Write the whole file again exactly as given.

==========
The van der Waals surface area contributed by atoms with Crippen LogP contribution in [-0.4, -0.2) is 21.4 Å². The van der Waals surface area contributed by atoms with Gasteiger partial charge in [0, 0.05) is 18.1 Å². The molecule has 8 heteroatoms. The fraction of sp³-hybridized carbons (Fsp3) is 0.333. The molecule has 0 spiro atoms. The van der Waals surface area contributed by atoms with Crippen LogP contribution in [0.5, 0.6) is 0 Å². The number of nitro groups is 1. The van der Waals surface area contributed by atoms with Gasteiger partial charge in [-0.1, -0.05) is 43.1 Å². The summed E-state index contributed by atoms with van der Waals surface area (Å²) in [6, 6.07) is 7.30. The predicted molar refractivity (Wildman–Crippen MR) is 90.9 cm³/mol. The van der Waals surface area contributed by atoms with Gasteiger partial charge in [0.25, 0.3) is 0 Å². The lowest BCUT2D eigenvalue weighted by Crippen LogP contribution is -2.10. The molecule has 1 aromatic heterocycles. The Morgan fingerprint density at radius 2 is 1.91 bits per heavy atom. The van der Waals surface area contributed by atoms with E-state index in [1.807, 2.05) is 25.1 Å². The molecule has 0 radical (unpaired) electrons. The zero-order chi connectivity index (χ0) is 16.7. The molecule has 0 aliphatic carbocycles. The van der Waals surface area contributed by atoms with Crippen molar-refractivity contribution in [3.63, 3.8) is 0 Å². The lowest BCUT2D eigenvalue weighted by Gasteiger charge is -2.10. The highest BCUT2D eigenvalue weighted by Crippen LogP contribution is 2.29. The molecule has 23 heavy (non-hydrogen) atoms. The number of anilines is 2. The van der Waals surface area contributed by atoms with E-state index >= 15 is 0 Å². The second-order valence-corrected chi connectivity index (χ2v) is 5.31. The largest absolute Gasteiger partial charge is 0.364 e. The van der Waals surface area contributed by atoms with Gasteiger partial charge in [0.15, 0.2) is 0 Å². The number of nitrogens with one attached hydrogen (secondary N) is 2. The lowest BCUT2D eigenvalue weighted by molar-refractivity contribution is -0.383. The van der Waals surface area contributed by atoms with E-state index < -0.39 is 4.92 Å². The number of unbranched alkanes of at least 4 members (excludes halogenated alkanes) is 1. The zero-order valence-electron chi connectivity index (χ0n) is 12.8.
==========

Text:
The van der Waals surface area contributed by atoms with Crippen LogP contribution in [-0.4, -0.2) is 21.4 Å². The van der Waals surface area contributed by atoms with Gasteiger partial charge in [0, 0.05) is 18.1 Å². The molecule has 8 heteroatoms. The fraction of sp³-hybridized carbons (Fsp3) is 0.333. The molecule has 0 spiro atoms. The van der Waals surface area contributed by atoms with Crippen LogP contribution in [0.5, 0.6) is 0 Å². The number of nitro groups is 1. The van der Waals surface area contributed by atoms with Gasteiger partial charge in [-0.1, -0.05) is 43.1 Å². The summed E-state index contributed by atoms with van der Waals surface area (Å²) in [6, 6.07) is 7.30. The predicted molar refractivity (Wildman–Crippen MR) is 90.9 cm³/mol. The van der Waals surface area contributed by atoms with Gasteiger partial charge in [0.25, 0.3) is 0 Å². The lowest BCUT2D eigenvalue weighted by Crippen LogP contribution is -2.10. The molecule has 1 aromatic heterocycles. The Morgan fingerprint density at radius 2 is 1.91 bits per heavy atom. The van der Waals surface area contributed by atoms with E-state index in [1.807, 2.05) is 25.1 Å². The molecule has 0 radical (unpaired) electrons. The zero-order chi connectivity index (χ0) is 16.7. The molecule has 0 aliphatic carbocycles. The van der Waals surface area contributed by atoms with Crippen molar-refractivity contribution in [3.63, 3.8) is 0 Å². The lowest BCUT2D eigenvalue weighted by Gasteiger charge is -2.10. The highest BCUT2D eigenvalue weighted by Crippen LogP contribution is 2.29. The molecule has 23 heavy (non-hydrogen) atoms. The number of anilines is 2. The van der Waals surface area contributed by atoms with E-state index >= 15 is 0 Å². The second-order valence-corrected chi connectivity index (χ2v) is 5.31. The largest absolute Gasteiger partial charge is 0.364 e. The van der Waals surface area contributed by atoms with Gasteiger partial charge in [0.15, 0.2) is 0 Å². The number of nitrogens with one attached hydrogen (secondary N) is 2. The lowest BCUT2D eigenvalue weighted by molar-refractivity contribution is -0.383. The van der Waals surface area contributed by atoms with E-state index < -0.39 is 4.92 Å². The number of unbranched alkanes of at least 4 members (excludes halogenated alkanes) is 1. The zero-order valence-electron chi connectivity index (χ0n) is 12.8.